Hatching chickens: inside the egg during the second week.

You're through the anxiety of week one of incubation and settled into week two.

The chicken's development during week 2 of incubation. Pin for later.

What should you expect to see during this second week?

Apart from the first sight of those "spider veins" at around day 5, the second week is the most exciting phase of hatching chickens. 

We'll see the embryo go from a tiny cluster of cells to a moving chick.

If we had an egg heart rate monitor, we'd see the heart beating strongly.

In this article, we look at written and photographic detail of what to look for in a properly developing egg.

The candling pictures I use here and on my other incubating and hatching series are my own. They follow one of my eggs right through from the start of the process to hatch.

This is what the egg that you'll see today looked like five days after she'd hatched into a lovely Light Sussex hen.

See how she's already getting nicely coloured feathers on her wings?

5 day old Light Sussex chick with developing wing feathers.My 5 day old Light Sussex chick is already developing wing feathers.

You'll be able to see me use my egg heart rate monitor (yes, there really is such a thing!) in my hatching course videos and Facebook Group live events.

The course is a very detailed, one day at a time, step-by-step look at incubating, including specifically what to look for at each point of the process.

For more details and to sign up, see this page.

Incubation, days 8 to 13: the chick is growing fast!

This part of hatching chickens is the most interesting (apart from the hatch itself, obviously!) because there's such a lot going on, and so quickly. 

It's possible to see your chick growing quite fast until, by the end of this stage, she's filling the bulk of the egg. Here's what the embryo would look like if we could break open the egg each day (which, obviously, we can't...).

Incubation, days 7 - 13 stages of the developing incubated egg.Image courtesy of Researchgate under Creative Commons licence.

Here's what's happening with the embryo's development which you won't be able to see by candling.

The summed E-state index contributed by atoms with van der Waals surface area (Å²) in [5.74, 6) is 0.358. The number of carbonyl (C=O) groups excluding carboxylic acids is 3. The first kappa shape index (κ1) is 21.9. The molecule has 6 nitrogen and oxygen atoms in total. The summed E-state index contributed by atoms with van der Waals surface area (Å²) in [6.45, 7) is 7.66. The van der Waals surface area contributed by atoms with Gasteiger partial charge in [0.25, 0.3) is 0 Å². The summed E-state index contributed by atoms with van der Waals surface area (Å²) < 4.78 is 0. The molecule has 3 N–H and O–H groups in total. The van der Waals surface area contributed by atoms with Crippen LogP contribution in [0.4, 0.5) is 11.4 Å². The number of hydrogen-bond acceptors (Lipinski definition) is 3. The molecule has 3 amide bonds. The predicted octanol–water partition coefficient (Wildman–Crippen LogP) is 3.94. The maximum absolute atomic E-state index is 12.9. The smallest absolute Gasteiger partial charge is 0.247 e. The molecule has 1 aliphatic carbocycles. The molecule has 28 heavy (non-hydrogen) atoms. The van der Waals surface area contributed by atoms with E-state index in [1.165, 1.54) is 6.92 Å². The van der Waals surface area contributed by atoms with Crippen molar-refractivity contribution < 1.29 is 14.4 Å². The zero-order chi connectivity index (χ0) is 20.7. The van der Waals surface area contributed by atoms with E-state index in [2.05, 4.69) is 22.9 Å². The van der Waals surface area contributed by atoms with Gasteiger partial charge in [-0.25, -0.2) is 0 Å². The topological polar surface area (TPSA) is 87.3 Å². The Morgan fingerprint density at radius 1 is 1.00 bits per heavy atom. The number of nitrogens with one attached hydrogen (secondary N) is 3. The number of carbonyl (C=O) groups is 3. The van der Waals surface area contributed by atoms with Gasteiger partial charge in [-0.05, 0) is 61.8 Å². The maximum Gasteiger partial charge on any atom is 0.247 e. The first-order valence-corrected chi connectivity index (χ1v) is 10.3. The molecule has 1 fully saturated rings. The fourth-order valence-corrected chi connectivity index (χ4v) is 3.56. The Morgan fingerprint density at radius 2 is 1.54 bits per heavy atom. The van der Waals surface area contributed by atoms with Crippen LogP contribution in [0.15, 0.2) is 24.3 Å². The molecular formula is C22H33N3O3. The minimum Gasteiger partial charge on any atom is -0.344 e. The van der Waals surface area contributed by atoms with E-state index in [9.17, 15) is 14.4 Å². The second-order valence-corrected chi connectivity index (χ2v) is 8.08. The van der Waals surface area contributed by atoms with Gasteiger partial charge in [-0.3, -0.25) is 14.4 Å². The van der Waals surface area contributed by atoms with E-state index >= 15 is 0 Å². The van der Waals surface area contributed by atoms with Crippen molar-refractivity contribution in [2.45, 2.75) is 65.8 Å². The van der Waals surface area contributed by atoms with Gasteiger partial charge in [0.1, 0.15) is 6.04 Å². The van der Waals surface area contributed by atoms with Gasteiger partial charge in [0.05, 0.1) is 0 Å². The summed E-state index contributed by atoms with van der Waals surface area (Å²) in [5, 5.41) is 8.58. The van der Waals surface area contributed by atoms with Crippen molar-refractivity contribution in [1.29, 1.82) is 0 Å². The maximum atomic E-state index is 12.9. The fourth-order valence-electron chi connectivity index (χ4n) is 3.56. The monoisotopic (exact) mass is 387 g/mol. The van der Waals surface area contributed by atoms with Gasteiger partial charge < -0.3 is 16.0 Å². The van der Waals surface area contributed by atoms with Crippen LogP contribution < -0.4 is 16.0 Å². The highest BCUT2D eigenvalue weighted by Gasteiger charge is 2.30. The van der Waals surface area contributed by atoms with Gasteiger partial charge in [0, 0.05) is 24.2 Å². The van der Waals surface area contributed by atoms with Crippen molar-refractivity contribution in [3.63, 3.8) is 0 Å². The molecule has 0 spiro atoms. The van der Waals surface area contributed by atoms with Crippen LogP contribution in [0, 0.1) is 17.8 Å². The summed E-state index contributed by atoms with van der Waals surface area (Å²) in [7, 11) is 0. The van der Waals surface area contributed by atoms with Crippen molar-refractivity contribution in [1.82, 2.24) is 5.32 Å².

• On days 8 and 9the feather buds are beginning to grow. If you could see the embryo now, you'd be able to see three little rows of feather cones on the tail. 
  • The inner eyelid and the egg tooth, which the chick will eventually use to peck her way out of the egg, are also forming.
  • Day 10, and the comb becomes large enough to be visible. Flight feathers and the lower eyelid are also beginning to grow. The flight feathers will develop quickly after the chick is hatched - see my picture above.

Below is a detailed diagram of the egg at day 10. 

  • The allantois is part of what in a human embryo we would call the umbilical cord, and is responsible for getting rid of waste. The amnion or amniotic sac is a membrane which surrounds and protects the embryo during its development.
Inside a hatching egg day 5
  • By days 11 and 12 the beak is hardening, the comb develops its serrated edge, the bottom of the feet become padded and on the legs, scales are visible.
  • On day 13 the chicks' claws begin to form and curve downwards and the left and right collar bones meet and close together, to form what we commonly call the "wishbone". 
  • Importantly it's during this time that the embryo begins to take in some calcium from the shell which help to start hardening its bones. 

By the end of this period, your chick is two thirds of the way to full development.